The Australian brush-tailed possum was first introduced to New Zealand in 1837 to establish a fur trade. The species spread rapidly throughout the country and now lives in approximately 92% of the country. Numbers are thought to be around 70 million animals, eating a total of 7 million tonnes of vegetation each year. Conditions in New Zealand are so good (food supply, lack of predators) that possums will often breed twice in one year. It is a marsupial that carries its young in its pouch for the first four months of their lives.
The possum is a nocturnal animal, feeding at night and sleeping during the day. It has very good hearing, sight and smell, and has sharp claws for climbing trees. Its fur is thick and sleek and can be coloured either grey or brown-black. The black possum is usually found in the wetter areas of the West Coast of the South Island, while the grey possums prefer drier places. Until recently numbers were partly controlled by the fur trade, but with the actions of animal rights activists protesting against the wearing of fur, there has been a decline in the trade and an increase in possum numbers.
The impact of the possum on New Zealand's environment has been enormous. As a browser, it feeds on the newest and tastiest vegetation, and when the tree produces new shoots, the possum will browse again on the new growth. After 2 years of browsing, the old leaves fall, and the tree dies. Pohutakawa and rata trees are particularly vulnerable. Project Crimson has been set up to help protect endangered pohutakawa and rata trees.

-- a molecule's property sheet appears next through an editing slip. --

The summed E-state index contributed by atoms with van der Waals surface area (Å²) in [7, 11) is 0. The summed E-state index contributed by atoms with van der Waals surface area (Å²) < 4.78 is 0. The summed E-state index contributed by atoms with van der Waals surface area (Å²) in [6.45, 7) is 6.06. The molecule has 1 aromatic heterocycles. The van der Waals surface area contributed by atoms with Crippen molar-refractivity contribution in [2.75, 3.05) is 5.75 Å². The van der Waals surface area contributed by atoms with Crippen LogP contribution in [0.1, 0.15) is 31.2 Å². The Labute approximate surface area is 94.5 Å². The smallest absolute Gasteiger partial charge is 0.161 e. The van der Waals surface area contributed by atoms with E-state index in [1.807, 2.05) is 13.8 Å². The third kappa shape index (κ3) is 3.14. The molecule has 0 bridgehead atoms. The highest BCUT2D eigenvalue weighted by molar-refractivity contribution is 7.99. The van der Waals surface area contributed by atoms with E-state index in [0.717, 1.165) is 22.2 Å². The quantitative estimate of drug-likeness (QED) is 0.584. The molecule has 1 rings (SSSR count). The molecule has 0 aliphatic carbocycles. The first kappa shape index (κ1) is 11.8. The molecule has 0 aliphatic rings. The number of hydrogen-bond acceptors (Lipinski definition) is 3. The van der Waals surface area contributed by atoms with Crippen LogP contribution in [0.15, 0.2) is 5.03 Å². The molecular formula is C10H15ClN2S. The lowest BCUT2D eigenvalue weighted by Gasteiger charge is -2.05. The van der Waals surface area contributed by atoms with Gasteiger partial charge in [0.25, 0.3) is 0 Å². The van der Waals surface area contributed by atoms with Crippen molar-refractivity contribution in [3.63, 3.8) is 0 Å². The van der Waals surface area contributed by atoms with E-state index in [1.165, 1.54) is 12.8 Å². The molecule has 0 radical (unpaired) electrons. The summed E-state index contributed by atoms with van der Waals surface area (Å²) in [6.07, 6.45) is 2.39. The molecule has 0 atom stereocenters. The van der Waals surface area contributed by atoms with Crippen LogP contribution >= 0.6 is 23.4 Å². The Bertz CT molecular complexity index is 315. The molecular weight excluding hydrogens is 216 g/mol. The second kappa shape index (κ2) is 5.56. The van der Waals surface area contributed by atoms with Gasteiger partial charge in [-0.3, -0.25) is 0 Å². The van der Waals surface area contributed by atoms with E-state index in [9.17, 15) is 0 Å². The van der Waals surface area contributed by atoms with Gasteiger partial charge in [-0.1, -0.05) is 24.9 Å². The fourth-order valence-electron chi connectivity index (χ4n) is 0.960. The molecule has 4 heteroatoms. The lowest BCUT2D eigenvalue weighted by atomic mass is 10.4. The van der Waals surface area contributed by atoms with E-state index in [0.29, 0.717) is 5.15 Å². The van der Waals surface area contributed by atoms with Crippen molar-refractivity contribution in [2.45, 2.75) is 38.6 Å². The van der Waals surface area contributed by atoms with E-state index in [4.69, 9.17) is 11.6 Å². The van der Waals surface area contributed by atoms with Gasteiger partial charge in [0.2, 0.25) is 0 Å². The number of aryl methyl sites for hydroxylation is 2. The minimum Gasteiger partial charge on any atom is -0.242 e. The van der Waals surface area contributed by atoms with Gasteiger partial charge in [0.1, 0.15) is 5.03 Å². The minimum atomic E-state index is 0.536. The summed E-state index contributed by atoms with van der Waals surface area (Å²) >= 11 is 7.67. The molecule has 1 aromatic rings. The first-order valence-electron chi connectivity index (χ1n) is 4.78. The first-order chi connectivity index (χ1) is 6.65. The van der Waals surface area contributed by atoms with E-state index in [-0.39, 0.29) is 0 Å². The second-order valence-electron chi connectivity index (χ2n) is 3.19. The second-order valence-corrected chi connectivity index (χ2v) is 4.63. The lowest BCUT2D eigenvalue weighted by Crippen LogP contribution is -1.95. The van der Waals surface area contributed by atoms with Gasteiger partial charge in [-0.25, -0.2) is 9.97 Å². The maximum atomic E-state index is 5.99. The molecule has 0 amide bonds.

Some native trees are safe from possum browsing because their chemical makeup produces a taste the possums do not like. Because of this some possum-infested forests may look healthy, but there is no regeneration of the trees browsed by the animals. In time the forests may lose those trees, and some of its all-important bio-diversity (a wide range of different species of plants and animals). There will also be less food for those native birds and animals which rely on the same food source.
Possums compete with native birds for habitat and for food such as insects and berries. They also disturb nesting birds, eat their eggs and chicks and may prey on native land snails. Possums are also transmitters of bovine tuberculosis, a lung disease which can spread through deer and cattle, and which could have a serious effect on our beef, dairy and venison industries
Attempts to control the possum population have been made by poisoning with the toxin 1080. Other moves include research into the reproductive system of possums to find ways of making them sterile and unable to reproduce. Biological controls such as the introduction of a disease which is fatal to possums is also being investigated, but there are other potential dangers in using such a weapon, including the threat to endangered bird life.